Call-Center FAQ: Automated Quality Monitoring

Updated: April 30, 2009

How can automated quality monitoring help my business? The technology offers several benefits, including enhanced customer service , more sales, fewer mistakes, improved government compliance and a more polished public image.

Why is automated monitoring better than manual monitoring? Automated solutions are less labor-intensive and offer more meaningful insight. They also cost less to run over time and generate more detailed records. That's why the technology is being embraced by a growing number of call centers . In a December 2007 report, DMG Consulting LLC estimated that sales of quality-monitoring and related solutions would total $2.3 billion in 2007, a 10 percent increase over 2006.

What should I look for in a solution? Compatibility with your company's existing call-center technology is critical, of course. It's also important to consider suites versus stand-alone solutions, pricing and delivery model — on-premise or SaaS (software as a service). Other points to ponder include security features, administration tools, recording/logging functions, retrieval/storage capabilities, the quality-monitoring environment, screen-capture support and reporting functions.

My call center has only 25 agents. Is automated quality monitoring a worthwhile investment for smaller call centers? According to quality-monitoring solution vendor Co-nexus Communications Systems, 90 percent of very large call centers use automated call monitoring, while only about 25 percent of small facilities (those with less than 30 agents) have embraced the technology. This is unfortunate, since small call centers have the same desire to improve call quality as their larger counterparts, yet they must tackle the task with fewer internal resources. This dilemma reinforces the case for automated quality monitoring in the small call center.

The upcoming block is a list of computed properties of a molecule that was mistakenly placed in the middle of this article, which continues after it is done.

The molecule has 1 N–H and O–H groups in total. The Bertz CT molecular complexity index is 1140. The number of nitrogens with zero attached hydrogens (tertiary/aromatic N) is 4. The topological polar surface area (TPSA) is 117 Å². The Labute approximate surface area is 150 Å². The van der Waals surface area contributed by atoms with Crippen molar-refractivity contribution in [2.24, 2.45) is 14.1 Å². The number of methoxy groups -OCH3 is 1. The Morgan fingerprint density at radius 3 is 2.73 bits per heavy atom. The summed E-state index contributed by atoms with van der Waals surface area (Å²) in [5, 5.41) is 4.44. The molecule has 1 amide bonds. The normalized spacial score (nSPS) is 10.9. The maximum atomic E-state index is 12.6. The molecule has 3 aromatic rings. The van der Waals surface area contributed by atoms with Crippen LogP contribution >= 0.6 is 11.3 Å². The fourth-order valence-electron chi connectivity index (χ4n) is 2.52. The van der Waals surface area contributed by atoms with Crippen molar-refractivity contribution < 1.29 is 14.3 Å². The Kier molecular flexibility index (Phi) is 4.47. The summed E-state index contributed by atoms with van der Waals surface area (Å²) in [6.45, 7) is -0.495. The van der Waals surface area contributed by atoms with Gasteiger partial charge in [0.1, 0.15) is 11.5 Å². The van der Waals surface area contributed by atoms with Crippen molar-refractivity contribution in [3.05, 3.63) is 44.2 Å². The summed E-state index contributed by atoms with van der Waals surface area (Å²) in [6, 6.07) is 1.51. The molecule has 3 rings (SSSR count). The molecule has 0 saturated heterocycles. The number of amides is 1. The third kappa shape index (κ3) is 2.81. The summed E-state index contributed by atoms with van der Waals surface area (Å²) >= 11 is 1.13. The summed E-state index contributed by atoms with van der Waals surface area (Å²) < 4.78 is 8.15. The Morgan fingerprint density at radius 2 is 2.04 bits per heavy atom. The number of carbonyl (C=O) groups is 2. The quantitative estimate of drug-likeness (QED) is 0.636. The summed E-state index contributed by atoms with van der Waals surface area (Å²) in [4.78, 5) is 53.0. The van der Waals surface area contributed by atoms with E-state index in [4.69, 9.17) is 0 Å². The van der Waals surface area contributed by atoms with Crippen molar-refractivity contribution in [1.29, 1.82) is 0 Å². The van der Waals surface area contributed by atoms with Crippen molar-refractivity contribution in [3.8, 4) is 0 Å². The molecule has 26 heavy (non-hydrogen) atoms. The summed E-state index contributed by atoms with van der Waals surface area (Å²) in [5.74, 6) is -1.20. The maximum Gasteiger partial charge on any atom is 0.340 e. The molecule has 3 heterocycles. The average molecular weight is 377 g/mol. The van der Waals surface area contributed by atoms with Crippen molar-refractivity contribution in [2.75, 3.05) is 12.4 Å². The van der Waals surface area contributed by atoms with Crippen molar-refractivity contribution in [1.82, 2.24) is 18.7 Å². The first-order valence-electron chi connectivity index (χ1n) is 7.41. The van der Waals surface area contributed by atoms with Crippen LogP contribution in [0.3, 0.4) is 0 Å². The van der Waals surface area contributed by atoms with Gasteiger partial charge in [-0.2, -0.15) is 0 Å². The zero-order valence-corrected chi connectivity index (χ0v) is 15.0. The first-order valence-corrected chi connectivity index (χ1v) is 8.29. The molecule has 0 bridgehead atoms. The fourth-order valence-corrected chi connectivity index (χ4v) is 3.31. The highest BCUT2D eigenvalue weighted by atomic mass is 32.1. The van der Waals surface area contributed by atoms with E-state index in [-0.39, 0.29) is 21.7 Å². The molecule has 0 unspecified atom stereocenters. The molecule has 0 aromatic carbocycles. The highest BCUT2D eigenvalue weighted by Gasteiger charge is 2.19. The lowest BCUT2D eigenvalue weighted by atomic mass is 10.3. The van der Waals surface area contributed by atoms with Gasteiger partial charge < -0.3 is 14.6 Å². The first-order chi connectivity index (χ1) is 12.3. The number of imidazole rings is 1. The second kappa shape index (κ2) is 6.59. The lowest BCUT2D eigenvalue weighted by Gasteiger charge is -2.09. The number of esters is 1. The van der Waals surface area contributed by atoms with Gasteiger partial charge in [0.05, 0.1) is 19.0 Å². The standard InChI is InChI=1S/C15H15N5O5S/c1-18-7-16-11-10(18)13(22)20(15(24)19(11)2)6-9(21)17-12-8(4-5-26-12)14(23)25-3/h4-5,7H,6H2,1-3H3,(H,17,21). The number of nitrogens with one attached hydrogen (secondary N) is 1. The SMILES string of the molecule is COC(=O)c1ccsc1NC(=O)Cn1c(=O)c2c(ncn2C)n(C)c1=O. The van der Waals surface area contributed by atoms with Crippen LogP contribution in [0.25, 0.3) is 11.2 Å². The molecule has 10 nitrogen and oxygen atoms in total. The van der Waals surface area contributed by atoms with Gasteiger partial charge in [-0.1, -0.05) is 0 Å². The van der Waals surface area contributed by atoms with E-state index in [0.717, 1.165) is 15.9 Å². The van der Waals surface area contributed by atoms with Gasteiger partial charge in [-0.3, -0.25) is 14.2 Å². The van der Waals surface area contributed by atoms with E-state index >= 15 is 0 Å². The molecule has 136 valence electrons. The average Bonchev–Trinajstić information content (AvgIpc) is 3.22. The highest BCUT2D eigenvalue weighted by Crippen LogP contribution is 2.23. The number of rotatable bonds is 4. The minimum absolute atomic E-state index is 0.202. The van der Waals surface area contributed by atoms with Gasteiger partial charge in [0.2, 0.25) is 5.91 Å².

What's the best way to introduce automated quality monitoring to my agents? Be up front about the technology, and don't try sneaking it in (the agents will eventually figure out what you're doing anyway). Ask your agents for suggestions on achieving customer service and other goals. Be sure to recognize useful ideas with gift certificates and other rewards.

How do I counter agents' claims that the technology is designed to spy on them? Tell them the truth: that the technology's aim is to improve service, not punish agents. To back up your claim, show them how the technology will improve customer service and lead to enhanced interaction between agents and callers.

What percentage of calls should be monitored? Opinions vary, but most call centers seem to eventually settle on monitoring about 5 to 10 percent of calls. Call centers experiencing widespread or pernicious quality problems, however, may opt to up the percentage of calls monitored until the problem is resolved.

Which vendors offer automated quality-monitoring solutions? A variety of vendors offer solutions. Some of the companies to choose from include Autonomy , CallCopy Inc ., Envision Telephony Inc ., Interactive Intelligence , Knoahsoft , NICE Systems Ltd ., OnviSource Inc ., Telrex , Verint Systems Inc ., VirtualLogger LLC and Voice Print International Inc ..

What's the biggest mistake that call centers make when using automated quality monitoring? There are many ways to misuse an automated quality-monitoring solution, but perhaps the most grievous error is too expect too much from the technology. Seeking perfection is an impossible and wasteful task, so be satisfied with incremental improvements in key areas. Despite careful monitoring, agents will continue to make mistakes, and customers will still be annoyed — only to a much lesser extent than in the past.

How can I learn if the technology is living up to its potential? Don't expect immediate benefits. Supervisors need to learn how to use the technology to its full potential, particularly how to use the solution to pinpoint and fix specific problems. Analyze performance benchmarks periodically — at three-month intervals, for example — to see what impact the technology is having on various call-center activities.

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